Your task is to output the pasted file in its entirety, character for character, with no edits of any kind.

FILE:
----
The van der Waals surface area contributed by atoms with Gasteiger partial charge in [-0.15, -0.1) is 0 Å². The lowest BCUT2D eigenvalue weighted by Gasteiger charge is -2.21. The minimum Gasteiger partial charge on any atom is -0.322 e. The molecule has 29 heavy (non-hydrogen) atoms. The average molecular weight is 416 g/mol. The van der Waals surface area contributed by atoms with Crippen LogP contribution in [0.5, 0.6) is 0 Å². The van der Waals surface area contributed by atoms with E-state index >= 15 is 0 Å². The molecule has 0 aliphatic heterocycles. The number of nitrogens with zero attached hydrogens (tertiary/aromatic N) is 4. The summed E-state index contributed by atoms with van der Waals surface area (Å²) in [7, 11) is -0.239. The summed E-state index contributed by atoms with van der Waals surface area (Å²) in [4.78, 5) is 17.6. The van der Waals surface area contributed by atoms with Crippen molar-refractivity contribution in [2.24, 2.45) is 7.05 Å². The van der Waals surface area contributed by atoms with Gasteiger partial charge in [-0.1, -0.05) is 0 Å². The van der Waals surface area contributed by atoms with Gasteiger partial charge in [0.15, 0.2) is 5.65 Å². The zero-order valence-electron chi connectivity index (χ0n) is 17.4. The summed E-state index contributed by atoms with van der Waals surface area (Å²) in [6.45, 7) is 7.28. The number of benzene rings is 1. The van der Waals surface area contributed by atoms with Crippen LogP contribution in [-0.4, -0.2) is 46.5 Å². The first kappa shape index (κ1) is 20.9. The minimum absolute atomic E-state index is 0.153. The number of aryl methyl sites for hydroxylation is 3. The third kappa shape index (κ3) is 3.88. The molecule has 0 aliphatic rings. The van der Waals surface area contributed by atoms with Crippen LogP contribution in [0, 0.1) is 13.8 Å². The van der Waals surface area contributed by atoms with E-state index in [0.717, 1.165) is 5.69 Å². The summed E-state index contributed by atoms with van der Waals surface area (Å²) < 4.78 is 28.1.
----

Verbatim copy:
The van der Waals surface area contributed by atoms with Gasteiger partial charge in [-0.15, -0.1) is 0 Å². The lowest BCUT2D eigenvalue weighted by Gasteiger charge is -2.21. The minimum Gasteiger partial charge on any atom is -0.322 e. The molecule has 29 heavy (non-hydrogen) atoms. The average molecular weight is 416 g/mol. The van der Waals surface area contributed by atoms with Crippen LogP contribution in [0.5, 0.6) is 0 Å². The van der Waals surface area contributed by atoms with E-state index >= 15 is 0 Å². The molecule has 0 aliphatic heterocycles. The number of nitrogens with zero attached hydrogens (tertiary/aromatic N) is 4. The summed E-state index contributed by atoms with van der Waals surface area (Å²) in [7, 11) is -0.239. The summed E-state index contributed by atoms with van der Waals surface area (Å²) in [4.78, 5) is 17.6. The van der Waals surface area contributed by atoms with Crippen molar-refractivity contribution in [2.24, 2.45) is 7.05 Å². The van der Waals surface area contributed by atoms with Gasteiger partial charge in [-0.1, -0.05) is 0 Å². The van der Waals surface area contributed by atoms with Gasteiger partial charge in [0.15, 0.2) is 5.65 Å². The zero-order valence-electron chi connectivity index (χ0n) is 17.4. The summed E-state index contributed by atoms with van der Waals surface area (Å²) in [6.45, 7) is 7.28. The number of benzene rings is 1. The van der Waals surface area contributed by atoms with Crippen LogP contribution in [-0.4, -0.2) is 46.5 Å². The first kappa shape index (κ1) is 20.9. The minimum absolute atomic E-state index is 0.153. The number of aryl methyl sites for hydroxylation is 3. The third kappa shape index (κ3) is 3.88. The molecule has 0 aliphatic rings. The van der Waals surface area contributed by atoms with Crippen LogP contribution in [0, 0.1) is 13.8 Å². The van der Waals surface area contributed by atoms with E-state index in [0.717, 1.165) is 5.69 Å². The summed E-state index contributed by atoms with van der Waals surface area (Å²) < 4.78 is 28.1.